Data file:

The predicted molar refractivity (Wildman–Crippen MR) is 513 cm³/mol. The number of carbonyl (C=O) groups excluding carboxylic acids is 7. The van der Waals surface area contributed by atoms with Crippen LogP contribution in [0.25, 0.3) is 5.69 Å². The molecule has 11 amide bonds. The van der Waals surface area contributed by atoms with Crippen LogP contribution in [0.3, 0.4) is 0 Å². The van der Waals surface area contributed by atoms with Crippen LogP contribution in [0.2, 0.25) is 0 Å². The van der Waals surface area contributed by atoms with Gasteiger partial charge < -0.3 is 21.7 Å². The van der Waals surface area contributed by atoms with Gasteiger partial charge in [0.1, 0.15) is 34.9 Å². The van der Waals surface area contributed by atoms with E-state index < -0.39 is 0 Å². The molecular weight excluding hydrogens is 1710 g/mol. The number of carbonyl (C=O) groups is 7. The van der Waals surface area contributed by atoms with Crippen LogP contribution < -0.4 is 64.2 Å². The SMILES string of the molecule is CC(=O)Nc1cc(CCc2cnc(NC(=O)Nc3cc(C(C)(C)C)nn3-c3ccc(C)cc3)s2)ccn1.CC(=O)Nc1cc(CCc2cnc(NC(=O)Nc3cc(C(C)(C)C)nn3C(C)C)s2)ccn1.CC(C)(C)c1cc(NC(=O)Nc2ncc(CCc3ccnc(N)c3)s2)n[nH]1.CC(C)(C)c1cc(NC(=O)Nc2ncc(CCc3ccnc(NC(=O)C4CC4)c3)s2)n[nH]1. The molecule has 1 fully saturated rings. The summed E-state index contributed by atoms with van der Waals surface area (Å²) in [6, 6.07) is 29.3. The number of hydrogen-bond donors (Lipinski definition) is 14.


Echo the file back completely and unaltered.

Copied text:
The predicted molar refractivity (Wildman–Crippen MR) is 513 cm³/mol. The number of carbonyl (C=O) groups excluding carboxylic acids is 7. The van der Waals surface area contributed by atoms with Crippen LogP contribution in [0.25, 0.3) is 5.69 Å². The molecule has 11 amide bonds. The van der Waals surface area contributed by atoms with Crippen LogP contribution in [0.3, 0.4) is 0 Å². The van der Waals surface area contributed by atoms with Crippen LogP contribution in [0.2, 0.25) is 0 Å². The van der Waals surface area contributed by atoms with Gasteiger partial charge < -0.3 is 21.7 Å². The van der Waals surface area contributed by atoms with Gasteiger partial charge in [0.1, 0.15) is 34.9 Å². The van der Waals surface area contributed by atoms with E-state index < -0.39 is 0 Å². The molecular weight excluding hydrogens is 1710 g/mol. The number of carbonyl (C=O) groups is 7. The van der Waals surface area contributed by atoms with Crippen LogP contribution < -0.4 is 64.2 Å². The SMILES string of the molecule is CC(=O)Nc1cc(CCc2cnc(NC(=O)Nc3cc(C(C)(C)C)nn3-c3ccc(C)cc3)s2)ccn1.CC(=O)Nc1cc(CCc2cnc(NC(=O)Nc3cc(C(C)(C)C)nn3C(C)C)s2)ccn1.CC(C)(C)c1cc(NC(=O)Nc2ncc(CCc3ccnc(N)c3)s2)n[nH]1.CC(C)(C)c1cc(NC(=O)Nc2ncc(CCc3ccnc(NC(=O)C4CC4)c3)s2)n[nH]1. The molecule has 1 fully saturated rings. The summed E-state index contributed by atoms with van der Waals surface area (Å²) in [6, 6.07) is 29.3. The number of hydrogen-bond donors (Lipinski definition) is 14.